Soaring Temperatures Spotlight Heat-Related Illness Prevention in the Elderly

People age 65 or older are more prone to heat stress than younger people. They don’t adjust as well to sudden temperature changes and may have health conditions or take medications that change a body’s response to heat. Dianna Malkowski of The CareGiver Partnership offers tips for preventing and recognizing heat-related illness in the elderly.

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Drinking cool, nonalcoholic beverages can help prevent heat-related illness.

Do not leave a car running with air conditioning on, because passengers can be exposed to carbon monoxide.

Neenah, WI (PRWEB) July 18, 2012

This summer’s record high temperatures can be dangerous at any age, but people over the age of 65 should take special health precautions, says Dianna Malkowski, physician assistant, nutritionist and professional adviser for The CareGiver Partnership, a national retailer of incontinence products and other home healthcare supplies.

“Whether you’re a senior’s caregiver, relative, friend or neighbor, it’s important during extreme high temperatures to visit at least twice a day and watch for signs of heat stress,” says Malkowski.

Malkowski suggests the following preventative steps:

  •     Drinking cool, nonalcoholic beverages.
  •     Wearing lightweight, breathable clothing.
  •     Resting and avoiding strenuous activities.
  •     Staying indoors during the hottest part of the day, preferably in an air-conditioned environment.
  •     Taking cool baths or showers.

“One of the most important things to remember is never leave an elderly person, child or pet in a car if you run into a store. The temperature inside a car can rise 19 degrees within 10 minutes and 29 degrees in 20 minutes,” says Malkowski. “Do not leave a car running with air conditioning on, because passengers can be exposed to carbon monoxide.” If an older person needs help getting in and out of vehicles, she suggests a mobility product called the CarCaddie.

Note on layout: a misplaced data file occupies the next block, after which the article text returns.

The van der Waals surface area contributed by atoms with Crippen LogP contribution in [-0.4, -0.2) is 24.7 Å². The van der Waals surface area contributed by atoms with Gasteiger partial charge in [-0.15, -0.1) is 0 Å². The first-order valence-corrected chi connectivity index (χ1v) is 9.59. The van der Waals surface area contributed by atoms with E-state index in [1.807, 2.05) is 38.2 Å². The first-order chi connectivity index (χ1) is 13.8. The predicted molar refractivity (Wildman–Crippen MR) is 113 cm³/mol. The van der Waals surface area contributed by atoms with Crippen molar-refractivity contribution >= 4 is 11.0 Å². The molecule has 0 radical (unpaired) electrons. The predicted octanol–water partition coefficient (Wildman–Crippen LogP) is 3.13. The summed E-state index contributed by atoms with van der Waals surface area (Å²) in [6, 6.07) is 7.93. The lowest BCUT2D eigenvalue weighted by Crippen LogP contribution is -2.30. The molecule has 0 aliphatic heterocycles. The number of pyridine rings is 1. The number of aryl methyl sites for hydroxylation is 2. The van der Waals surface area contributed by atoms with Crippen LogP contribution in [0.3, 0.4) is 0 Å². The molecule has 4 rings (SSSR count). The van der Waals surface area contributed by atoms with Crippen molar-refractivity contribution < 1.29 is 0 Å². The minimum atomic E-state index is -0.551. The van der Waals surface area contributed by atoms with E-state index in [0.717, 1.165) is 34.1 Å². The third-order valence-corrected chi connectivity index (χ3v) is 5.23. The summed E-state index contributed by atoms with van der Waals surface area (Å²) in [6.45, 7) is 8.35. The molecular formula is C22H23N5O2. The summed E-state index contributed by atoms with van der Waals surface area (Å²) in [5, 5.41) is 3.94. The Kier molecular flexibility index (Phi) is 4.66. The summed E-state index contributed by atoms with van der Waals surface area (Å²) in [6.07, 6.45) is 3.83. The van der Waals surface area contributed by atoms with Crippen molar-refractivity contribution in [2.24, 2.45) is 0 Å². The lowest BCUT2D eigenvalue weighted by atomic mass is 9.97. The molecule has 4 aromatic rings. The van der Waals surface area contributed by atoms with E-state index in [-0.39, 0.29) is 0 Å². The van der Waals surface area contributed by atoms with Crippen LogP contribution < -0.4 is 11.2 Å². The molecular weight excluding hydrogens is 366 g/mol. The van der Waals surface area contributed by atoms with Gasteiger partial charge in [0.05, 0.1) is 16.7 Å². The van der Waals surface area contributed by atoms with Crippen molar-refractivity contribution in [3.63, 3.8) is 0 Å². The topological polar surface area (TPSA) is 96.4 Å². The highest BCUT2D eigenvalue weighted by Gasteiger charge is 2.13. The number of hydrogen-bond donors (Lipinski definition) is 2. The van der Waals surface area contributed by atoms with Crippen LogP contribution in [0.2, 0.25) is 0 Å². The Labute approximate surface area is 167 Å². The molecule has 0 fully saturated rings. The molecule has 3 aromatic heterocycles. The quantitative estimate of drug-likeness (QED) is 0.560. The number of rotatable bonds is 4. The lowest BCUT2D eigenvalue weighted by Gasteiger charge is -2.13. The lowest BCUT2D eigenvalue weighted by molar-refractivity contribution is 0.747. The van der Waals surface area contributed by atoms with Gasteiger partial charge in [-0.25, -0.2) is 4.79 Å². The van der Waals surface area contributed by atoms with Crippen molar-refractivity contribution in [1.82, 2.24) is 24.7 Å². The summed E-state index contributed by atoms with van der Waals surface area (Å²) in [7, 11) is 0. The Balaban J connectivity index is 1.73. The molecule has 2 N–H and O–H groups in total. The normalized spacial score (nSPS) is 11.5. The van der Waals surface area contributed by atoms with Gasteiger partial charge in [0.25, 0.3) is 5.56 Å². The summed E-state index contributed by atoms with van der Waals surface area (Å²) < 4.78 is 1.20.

Malkowski says signs of heat exhaustion — which can occur after lengthy exposure to high temperatures combined with inadequate or unbalanced fluid replacement — include heavy sweating, paleness, cool and moist skin, fast and shallow breathing, fast and weak pulse, muscle cramps, headache, dizziness, nausea, vomiting, fatigue, weakness and fainting.

“If nutrition and hydration are problems, talk to your loved one’s doctor or dietitian about nutritionals, such as juices, shakes and powders,” she adds.

The most serious heat-related illness, heat stroke can occur when the body cannot control its temperature and may result in death or permanent disability if emergency treatment is not provided. Signs include a body temperature above 103 degrees F, red and hot skin that is not sweating, rapid and shallow breathing, a strong and rapid pulse, headache, dizziness and nausea.

“If you notice signs of severe heat stress, ask someone to call 911 while you begin cooling efforts. If emergency personnel are delayed, ask someone to call a hospital emergency room,” says Malkowski. “Get the person to a shaded area and try to cool the body rapidly, using a tub of cool water, a shower, a garden hose or even a sponge. Continue these cooling efforts until body temperature drops to at least 101 degrees F.

“If you have a loved one who lives alone, remember to equip the home with emergency monitoring tools, such as the new My Health Phone, which is like the Swiss Army knife of senior designed safety devices. This product can provide independence for your loved one and peace of mind for you.”

Visit The CareGiver Partnership for more home safety and healthcare products, and a library of more than 1,200 family caregiver resources.

Dianna Malkowski is a Board Certified Physician Assistant and Mayo Clinic trained nutritionist specializing in diabetes, cancer, wound healing, therapeutic diets and nutrition support. She serves on the board of professional advisers for The CareGiver Partnership and enjoys working with patients and caregivers alike.